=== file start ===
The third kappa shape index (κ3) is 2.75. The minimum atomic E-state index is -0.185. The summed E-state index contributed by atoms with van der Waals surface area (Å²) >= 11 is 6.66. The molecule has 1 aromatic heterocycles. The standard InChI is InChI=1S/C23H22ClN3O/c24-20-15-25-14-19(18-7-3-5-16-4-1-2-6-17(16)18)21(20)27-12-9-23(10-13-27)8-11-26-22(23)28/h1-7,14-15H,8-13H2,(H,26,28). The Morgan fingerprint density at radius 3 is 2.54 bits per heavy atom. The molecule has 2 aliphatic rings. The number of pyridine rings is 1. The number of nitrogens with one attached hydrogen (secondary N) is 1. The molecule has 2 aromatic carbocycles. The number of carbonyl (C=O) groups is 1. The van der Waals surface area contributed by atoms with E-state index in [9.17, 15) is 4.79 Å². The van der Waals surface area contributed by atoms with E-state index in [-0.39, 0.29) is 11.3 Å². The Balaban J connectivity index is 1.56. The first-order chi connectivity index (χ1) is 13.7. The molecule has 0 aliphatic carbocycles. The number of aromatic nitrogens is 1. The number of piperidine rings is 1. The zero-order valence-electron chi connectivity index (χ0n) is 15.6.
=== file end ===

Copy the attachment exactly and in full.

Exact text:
The third kappa shape index (κ3) is 2.75. The minimum atomic E-state index is -0.185. The summed E-state index contributed by atoms with van der Waals surface area (Å²) >= 11 is 6.66. The molecule has 1 aromatic heterocycles. The standard InChI is InChI=1S/C23H22ClN3O/c24-20-15-25-14-19(18-7-3-5-16-4-1-2-6-17(16)18)21(20)27-12-9-23(10-13-27)8-11-26-22(23)28/h1-7,14-15H,8-13H2,(H,26,28). The Morgan fingerprint density at radius 3 is 2.54 bits per heavy atom. The molecule has 2 aliphatic rings. The number of pyridine rings is 1. The number of nitrogens with one attached hydrogen (secondary N) is 1. The molecule has 2 aromatic carbocycles. The number of carbonyl (C=O) groups is 1. The van der Waals surface area contributed by atoms with E-state index in [9.17, 15) is 4.79 Å². The van der Waals surface area contributed by atoms with E-state index in [-0.39, 0.29) is 11.3 Å². The Balaban J connectivity index is 1.56. The first-order chi connectivity index (χ1) is 13.7. The molecule has 0 aliphatic carbocycles. The number of aromatic nitrogens is 1. The number of piperidine rings is 1. The zero-order valence-electron chi connectivity index (χ0n) is 15.6.